Writer Chuck Amadori and Artist Alex Reis bring us Snake, the story of an outlaw whose reputation precedes her. Arriving in the town of Cambria the local try to establish that they are the top of the food chain, safe to say our hero does not take this too well and begins to fight back in the only way she knows how.
Snake is a fun read, it establishes a strong western theme with the atypical “strong female lead”, and I write it like this because whilst she is a strong independent warrior woman who can kick ass with the best of them, the jarring thing is her costume stands out amongst the period pieces seen elsewhere in the book. It is clear that both writer and artist have spent a lot of time creating this very western feel yet Snakes character design is a complete mystery, Reis’ art is great, all the characters are emotive and highly detailed however, having her dressed in the clothes she is sadly just breaks the reader from the experience, it feels like it belongs in a Witchblade comic or something of its ilk than a book like this.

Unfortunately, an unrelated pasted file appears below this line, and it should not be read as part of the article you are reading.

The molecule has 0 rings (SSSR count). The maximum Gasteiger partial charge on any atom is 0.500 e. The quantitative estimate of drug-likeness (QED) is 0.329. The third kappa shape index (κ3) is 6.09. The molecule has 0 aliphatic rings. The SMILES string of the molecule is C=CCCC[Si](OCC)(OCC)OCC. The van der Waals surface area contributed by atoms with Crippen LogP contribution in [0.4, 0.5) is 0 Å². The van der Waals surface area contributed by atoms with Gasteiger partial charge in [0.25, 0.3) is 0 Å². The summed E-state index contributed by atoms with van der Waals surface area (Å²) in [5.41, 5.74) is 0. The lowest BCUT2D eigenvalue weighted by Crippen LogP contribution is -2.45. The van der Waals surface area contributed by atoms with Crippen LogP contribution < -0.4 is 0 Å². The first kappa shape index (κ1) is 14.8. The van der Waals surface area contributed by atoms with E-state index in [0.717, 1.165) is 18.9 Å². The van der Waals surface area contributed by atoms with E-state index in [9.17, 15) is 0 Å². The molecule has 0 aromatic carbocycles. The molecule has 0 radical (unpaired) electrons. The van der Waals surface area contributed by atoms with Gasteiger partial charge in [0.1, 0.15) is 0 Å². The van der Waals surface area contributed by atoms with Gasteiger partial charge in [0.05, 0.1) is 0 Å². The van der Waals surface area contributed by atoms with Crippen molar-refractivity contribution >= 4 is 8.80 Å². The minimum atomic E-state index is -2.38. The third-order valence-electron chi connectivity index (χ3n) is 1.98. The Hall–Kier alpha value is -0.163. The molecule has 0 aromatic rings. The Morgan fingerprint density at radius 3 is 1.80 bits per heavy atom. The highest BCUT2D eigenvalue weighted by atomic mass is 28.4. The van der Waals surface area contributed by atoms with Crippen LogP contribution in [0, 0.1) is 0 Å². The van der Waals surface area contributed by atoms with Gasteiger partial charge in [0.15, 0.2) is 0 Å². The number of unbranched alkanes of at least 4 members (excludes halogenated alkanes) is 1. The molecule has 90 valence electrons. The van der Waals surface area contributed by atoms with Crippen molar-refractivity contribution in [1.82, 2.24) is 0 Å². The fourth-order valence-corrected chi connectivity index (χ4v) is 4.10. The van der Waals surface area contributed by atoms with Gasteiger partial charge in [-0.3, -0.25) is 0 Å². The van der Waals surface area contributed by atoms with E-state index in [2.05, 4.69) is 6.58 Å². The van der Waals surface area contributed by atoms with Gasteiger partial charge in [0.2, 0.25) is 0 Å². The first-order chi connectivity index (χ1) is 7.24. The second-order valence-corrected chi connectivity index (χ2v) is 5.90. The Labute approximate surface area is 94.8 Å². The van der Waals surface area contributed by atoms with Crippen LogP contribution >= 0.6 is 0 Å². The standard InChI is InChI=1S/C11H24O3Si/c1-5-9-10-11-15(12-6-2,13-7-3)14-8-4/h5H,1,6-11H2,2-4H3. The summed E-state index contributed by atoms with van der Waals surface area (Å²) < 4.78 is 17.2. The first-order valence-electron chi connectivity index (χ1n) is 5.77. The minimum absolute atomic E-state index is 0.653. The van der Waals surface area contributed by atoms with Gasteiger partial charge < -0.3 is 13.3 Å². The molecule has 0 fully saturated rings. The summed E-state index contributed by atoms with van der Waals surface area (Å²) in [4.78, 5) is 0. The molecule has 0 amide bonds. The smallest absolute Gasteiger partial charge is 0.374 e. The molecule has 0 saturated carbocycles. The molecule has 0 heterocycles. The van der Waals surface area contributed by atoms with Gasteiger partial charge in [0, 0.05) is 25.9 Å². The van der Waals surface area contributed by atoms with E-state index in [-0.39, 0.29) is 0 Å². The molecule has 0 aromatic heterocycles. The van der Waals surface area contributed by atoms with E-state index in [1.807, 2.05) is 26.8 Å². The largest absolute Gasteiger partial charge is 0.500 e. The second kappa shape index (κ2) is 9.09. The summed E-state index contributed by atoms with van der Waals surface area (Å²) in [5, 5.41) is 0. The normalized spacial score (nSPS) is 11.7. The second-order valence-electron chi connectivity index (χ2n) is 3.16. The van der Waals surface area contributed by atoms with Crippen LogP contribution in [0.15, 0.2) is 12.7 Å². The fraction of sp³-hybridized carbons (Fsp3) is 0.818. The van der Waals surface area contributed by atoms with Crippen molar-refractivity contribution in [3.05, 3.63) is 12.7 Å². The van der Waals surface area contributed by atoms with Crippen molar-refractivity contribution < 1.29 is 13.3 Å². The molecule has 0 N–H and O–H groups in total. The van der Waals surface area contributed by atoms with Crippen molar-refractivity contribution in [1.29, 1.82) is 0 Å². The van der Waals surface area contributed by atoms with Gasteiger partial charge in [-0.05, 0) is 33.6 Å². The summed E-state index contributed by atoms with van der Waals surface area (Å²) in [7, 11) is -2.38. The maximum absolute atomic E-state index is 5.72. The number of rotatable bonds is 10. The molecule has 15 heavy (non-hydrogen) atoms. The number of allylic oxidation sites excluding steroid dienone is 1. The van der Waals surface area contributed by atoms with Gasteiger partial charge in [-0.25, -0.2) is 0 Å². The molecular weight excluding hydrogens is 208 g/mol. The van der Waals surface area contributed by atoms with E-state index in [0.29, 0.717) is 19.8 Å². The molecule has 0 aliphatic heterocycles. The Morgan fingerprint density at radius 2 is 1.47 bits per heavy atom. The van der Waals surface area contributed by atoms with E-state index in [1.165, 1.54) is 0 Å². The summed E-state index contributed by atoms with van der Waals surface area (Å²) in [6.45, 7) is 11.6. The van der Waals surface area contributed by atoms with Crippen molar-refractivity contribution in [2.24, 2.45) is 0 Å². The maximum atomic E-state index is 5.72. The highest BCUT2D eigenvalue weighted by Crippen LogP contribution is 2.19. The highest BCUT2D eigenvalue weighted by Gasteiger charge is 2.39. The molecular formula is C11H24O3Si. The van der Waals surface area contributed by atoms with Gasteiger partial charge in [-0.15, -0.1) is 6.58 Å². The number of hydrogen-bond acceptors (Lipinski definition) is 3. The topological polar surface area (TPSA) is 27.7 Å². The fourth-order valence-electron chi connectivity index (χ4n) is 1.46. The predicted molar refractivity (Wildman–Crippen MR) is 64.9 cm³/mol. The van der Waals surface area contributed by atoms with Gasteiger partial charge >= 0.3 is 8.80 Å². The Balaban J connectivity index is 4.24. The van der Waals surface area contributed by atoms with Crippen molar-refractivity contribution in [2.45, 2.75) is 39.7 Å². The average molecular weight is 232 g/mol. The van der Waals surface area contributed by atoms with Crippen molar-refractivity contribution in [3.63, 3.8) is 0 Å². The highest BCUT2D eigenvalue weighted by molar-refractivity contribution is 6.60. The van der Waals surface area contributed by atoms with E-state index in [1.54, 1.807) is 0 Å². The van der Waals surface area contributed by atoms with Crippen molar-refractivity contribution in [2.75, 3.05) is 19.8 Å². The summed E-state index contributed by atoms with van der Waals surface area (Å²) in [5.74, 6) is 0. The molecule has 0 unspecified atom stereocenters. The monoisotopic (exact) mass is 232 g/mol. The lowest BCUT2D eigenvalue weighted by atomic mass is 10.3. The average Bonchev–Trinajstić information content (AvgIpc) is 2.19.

The story and writing though do a really good job of establishing Snake and the world she lives in. Much of this issue is spent showing off the town and the world that this comic inhabits and it’s this type of world building that allows a reader to quickly become invested in a comic. Snake is an all-round ass kicker, we see in this book that she has strong moral centre that despite her being described as an outlaw she adheres too rigidly. The exposition in this book is kept to minimum and allows the story and the characters speak for themselves, we can see where this story is going (at least for the first few issues) but, it will be a fun payoff, especially when all hell breaks loose and the bullets start flying.
Snake is a fun first issue, doing what it needs to do giving the reader a glimpse into the world of Snake and showing us why we should stay there. Criticisms about character design choices aside, any one whom is a fan of western stories should give this a try, I feel that many readers may find it lacking in that something special but for fans of the genre it is definitely worth checking out.
By Matt Deery